Microbiomes are all around us—and even inside us. According to The Human Microbiome Project, tens of trillions of the little cells live on and inside humans. Representing thousands of species, microbiomes outnumber our own cells by roughly 10 to 1. Also living in soil and water, the single-celled organisms are so small that a few million of them can fit inside the eye of a needle. As the oldest form of life on Planet Earth, early microbe fossils date back over 3.5 billion years to a time when our world consisted of boiling oceans.
Now, researchers are turning their attention toward unlocking the mysteries behind these microscopic cell systems and exploring their potential uses for a host of different applications, including agriculture. Humans have been scratching at the surface of the intricate relationship between microbiomes and successful harvests for thousands of years. According to history, Romans learned that incorporating certain crops like clover and alfalfa in their planting rotations led to better yields for other crops. Little did the Roman farmers know that clover and alfalfa attract bacterial microbiomes that lead to enhanced soil nitrogen content.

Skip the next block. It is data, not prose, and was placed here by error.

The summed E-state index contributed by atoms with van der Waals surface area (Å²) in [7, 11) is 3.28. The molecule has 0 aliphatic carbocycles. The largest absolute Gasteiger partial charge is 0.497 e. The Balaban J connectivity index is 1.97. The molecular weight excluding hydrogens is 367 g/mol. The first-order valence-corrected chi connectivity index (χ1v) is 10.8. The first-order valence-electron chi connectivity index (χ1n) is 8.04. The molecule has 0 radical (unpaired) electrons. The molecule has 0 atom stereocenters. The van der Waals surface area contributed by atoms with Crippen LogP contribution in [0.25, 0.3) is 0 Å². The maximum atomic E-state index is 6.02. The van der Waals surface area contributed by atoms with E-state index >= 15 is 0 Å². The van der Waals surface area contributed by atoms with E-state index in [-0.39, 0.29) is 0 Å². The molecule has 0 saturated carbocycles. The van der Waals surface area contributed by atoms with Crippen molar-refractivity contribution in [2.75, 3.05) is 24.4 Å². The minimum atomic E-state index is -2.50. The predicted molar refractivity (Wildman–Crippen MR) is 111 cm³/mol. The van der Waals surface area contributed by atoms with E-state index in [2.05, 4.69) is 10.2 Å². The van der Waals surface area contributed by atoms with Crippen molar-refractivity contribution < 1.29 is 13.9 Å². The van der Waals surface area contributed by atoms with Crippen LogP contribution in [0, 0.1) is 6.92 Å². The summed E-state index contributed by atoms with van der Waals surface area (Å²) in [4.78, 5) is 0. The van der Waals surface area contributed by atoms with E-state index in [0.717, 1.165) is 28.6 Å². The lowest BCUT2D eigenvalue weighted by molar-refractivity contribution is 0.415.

The word microbiome literally means “tiny living community.” These microscopic environments consist of many different things, including bacteria, archaea, fungi, and protists. Lesser-known archaea are similar to bacteria while protists include primitive algae, amoebas, slime molds, and protozoa. Although there is some debate regarding whether viruses constitute a living creature, some scientists list them among microbiomes.
Based on what we know so far, microbiomes are essential to human life. Without them, we would not be able to digest food, and neither would animals. Plants would not grow, garbage would not decompose, and the air would have a lot less oxygen. Some studies have even concluded that a strong microbiome in a person can help fend off depression and prevent food allergies from developing.